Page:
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Can I add my children’s name to the deed of my home? If I have a mortgage, the answer is yes, you can. Although I don’t think it is a good idea and that there are any number of problems or,  that you can encounter as far as adding children to the title to your property. First off is we would be sure that it would be an adult children, because if you put minor children in title, it would be impossible while you would have to set up a guardianship in order to be able to ever sell the property with their name on it, or wait until they turned age 18. If it’s adult children, you’re then partying with a particular interest in your home. And if they would ever have any creditor problems, though, they’re creditors could attach a portion of your house for their bet.
And it’s considered an asset. Also, if for any reason you would have some problems with your children and they decided that they didn’t think it was in your best interest to sell your house. Then you may be frustrated as far as having, trying to sell your house, cause you’re going to need your children to, or child who you put on title two to sign the deed. I suggest there’s an alternative. If the purchase purses purpose of doing this is to avoid probate so that your children receive it at the time of your death. And that’s called a transfer on death deed. Here in Florida, we referred to him as a lady bird deed, and it’s also called an enhanced life estate deed whereby you control the, your property during your lifetime, and also have the ability to sell it without having to have your children joining the deed.

Video Summary

Does a text message meet the written notice requirements? That depends on whether or not you’re dealing with a contract, which specifies how notices to be given most of your commercial contracts, provide that it is to be sent by United States postal service or overnight delivery. Some of them provide that it can be done via email with an email address. I would, I haven’t seen any cases where in there talking about whether a text is the equivalent of an email, I would think that that would be,  should satisfy that. Although the contract is somewhat specific and also you would need to verify that they in fact received the notice. If it’s pursuant to statute, I have only seen this brought up one time and it was on a County court decision. It had to do with the landlord tenant and whether or not a text was sufficient as far as notices concern and the court held the detects was the equivalent of written notice.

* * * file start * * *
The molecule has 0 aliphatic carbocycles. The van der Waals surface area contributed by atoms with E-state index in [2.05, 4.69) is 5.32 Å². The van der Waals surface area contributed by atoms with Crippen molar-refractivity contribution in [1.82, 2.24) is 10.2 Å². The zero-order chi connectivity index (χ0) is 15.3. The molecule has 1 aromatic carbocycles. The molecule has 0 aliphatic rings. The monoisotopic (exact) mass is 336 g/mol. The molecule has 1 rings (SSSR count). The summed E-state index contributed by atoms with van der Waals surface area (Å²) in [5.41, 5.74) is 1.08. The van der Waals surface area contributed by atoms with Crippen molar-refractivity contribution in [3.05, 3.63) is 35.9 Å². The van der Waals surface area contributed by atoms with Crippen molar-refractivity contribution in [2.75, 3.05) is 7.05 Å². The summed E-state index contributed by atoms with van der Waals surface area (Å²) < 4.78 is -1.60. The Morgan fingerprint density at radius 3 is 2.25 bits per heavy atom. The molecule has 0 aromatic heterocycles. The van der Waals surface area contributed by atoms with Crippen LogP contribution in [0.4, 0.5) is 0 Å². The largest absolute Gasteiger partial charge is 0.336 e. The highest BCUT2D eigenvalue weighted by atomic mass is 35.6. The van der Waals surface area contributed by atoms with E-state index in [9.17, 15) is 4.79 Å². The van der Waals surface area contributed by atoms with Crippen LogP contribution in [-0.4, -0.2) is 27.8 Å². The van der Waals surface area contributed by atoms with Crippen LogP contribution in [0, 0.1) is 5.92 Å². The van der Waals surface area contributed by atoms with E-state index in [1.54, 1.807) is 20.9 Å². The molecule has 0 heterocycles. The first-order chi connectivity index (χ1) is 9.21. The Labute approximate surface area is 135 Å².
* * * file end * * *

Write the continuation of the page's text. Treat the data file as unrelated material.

So I don’t know that we’ve had, I haven’t seen any other decisions, uh, by the courts as far as whether a text is sufficient written notice. I think the biggest factor, if you have to litigate the issue, as far as statutes are concerned, as whether in fact the person received the notice and you had core staff have a screenshot to present it into evidence and have them acknowledge it or return it. And then that would be up to the judge to determine whether that’s they did in fact receive actual notice and the text would be sufficient to give written notice pursuant to a statute or a contract. You are welcome to give me a call or the one I’ll know I have any answers for you at (727) 847-2288.